This mystifies those of us who are interested in equality and justice. We don't want a country where one set of people (rich white straight men and their near kin) are treated with respect and given rights, while everyone else is abused and mistreated. We want what we were promised -- a more equal country, liberty and justice for all.

And so when we see the conservatives fawning and squeeing over someone who opposes all of that, especially when they're doing so because he pitched a tantrum, well, yes, we find those conservatives pretty deplorable.

What can you do? Nicole & Maggie have some suggestions.

Image may contain: 1 person, smiling, text

Wednesday, September 19, 2018

Performative Reading

Ho, this is legit.

-- If you are a humanities professor, you say something that is clearly pleasure-reading, but at least vaguely cerebral. Witty mysteries about British academics are good, or the sort of science fiction that doesn't have aliens on the cover.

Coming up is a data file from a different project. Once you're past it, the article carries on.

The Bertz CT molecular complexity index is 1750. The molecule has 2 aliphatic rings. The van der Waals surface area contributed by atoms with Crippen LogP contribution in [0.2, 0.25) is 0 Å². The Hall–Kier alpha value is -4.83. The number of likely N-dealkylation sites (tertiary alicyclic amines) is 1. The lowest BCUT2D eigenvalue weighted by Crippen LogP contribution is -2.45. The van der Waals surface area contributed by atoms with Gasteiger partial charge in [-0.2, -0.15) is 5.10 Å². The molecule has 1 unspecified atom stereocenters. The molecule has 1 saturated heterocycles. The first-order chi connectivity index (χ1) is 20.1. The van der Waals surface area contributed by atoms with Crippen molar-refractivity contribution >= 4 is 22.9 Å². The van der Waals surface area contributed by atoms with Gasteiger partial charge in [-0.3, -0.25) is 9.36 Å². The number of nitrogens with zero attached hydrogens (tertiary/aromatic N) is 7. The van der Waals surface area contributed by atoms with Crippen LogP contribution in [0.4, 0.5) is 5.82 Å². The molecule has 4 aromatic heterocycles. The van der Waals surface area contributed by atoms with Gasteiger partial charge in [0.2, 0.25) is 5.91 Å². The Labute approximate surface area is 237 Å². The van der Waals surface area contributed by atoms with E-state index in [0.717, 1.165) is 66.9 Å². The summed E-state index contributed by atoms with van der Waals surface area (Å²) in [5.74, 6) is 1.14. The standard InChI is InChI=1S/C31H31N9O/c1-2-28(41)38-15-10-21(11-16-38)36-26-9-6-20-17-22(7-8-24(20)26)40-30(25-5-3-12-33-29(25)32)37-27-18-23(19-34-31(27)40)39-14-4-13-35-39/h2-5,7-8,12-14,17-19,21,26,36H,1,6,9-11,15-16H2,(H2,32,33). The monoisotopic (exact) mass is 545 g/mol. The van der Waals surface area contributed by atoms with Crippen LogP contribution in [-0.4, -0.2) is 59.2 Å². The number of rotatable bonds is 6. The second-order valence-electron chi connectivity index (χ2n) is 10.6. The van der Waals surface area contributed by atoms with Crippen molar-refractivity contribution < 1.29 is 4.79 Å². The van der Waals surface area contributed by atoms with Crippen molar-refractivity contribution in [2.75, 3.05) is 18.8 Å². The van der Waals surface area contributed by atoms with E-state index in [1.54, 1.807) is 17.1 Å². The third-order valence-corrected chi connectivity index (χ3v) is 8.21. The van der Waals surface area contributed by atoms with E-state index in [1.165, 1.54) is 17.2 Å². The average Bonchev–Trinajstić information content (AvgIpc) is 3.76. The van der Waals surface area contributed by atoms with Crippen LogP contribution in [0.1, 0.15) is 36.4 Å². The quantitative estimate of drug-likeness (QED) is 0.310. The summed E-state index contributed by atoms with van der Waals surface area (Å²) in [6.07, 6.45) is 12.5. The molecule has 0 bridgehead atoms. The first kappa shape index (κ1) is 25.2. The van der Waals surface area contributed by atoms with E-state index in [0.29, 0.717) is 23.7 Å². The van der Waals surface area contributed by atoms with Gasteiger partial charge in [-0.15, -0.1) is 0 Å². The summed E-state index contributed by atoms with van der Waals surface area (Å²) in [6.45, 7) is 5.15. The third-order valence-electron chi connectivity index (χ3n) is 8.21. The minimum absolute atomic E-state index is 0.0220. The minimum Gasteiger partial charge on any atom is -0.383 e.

-- If you are a university administrator, you say that you are reading the university Common Reading book, or something by one of the writers who will be visiting for the Writers' Symposium in October. Either way, it is very interesting and you are enjoying it very much. 

Saturday, September 15, 2018

Here's a Mystery

What is up with reliable scholars and otherwise intelligent people who cite The Daily Mail like it's a reliable source?

I mean, I don't expect everyone to understand how to evaluate evidence. But clearly someone who is educated should be able to do so. Surely someone who makes their living as a scholar should be able to do so.

Is this ignorance, or is it malicious? (Why not both!)

Friday, September 14, 2018

World Science Fiction

So I'm teaching a course in World Science Fiction next semester.

These are the books I'm making them buy:

Joanna Sinisalo, The Core of the Sun 
ISBN-13: 978-0802124647
Grove Press

Jo Walton, Thessaly (or The Just City) 
ISBN-13: 978-0765332660